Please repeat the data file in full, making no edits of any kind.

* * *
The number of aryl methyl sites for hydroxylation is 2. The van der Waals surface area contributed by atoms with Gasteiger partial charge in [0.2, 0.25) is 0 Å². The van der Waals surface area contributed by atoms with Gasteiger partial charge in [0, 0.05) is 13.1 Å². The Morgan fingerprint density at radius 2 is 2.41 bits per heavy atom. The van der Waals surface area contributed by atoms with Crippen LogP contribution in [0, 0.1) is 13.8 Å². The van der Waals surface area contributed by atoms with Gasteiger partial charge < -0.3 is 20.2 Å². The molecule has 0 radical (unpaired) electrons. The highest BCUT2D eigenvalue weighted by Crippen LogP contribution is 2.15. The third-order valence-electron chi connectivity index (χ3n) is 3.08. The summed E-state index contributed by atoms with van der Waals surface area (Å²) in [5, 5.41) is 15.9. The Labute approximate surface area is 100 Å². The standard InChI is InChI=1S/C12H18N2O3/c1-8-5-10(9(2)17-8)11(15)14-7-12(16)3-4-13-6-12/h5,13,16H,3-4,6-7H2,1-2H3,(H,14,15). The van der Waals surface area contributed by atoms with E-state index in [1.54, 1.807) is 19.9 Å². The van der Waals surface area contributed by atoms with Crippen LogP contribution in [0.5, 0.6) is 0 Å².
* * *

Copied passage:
The number of aryl methyl sites for hydroxylation is 2. The van der Waals surface area contributed by atoms with Gasteiger partial charge in [0.2, 0.25) is 0 Å². The van der Waals surface area contributed by atoms with Gasteiger partial charge in [0, 0.05) is 13.1 Å². The Morgan fingerprint density at radius 2 is 2.41 bits per heavy atom. The van der Waals surface area contributed by atoms with Crippen LogP contribution in [0, 0.1) is 13.8 Å². The van der Waals surface area contributed by atoms with Gasteiger partial charge < -0.3 is 20.2 Å². The molecule has 0 radical (unpaired) electrons. The highest BCUT2D eigenvalue weighted by Crippen LogP contribution is 2.15. The third-order valence-electron chi connectivity index (χ3n) is 3.08. The summed E-state index contributed by atoms with van der Waals surface area (Å²) in [5, 5.41) is 15.9. The Labute approximate surface area is 100 Å². The standard InChI is InChI=1S/C12H18N2O3/c1-8-5-10(9(2)17-8)11(15)14-7-12(16)3-4-13-6-12/h5,13,16H,3-4,6-7H2,1-2H3,(H,14,15). The van der Waals surface area contributed by atoms with E-state index in [1.54, 1.807) is 19.9 Å². The van der Waals surface area contributed by atoms with Crippen LogP contribution in [0.5, 0.6) is 0 Å².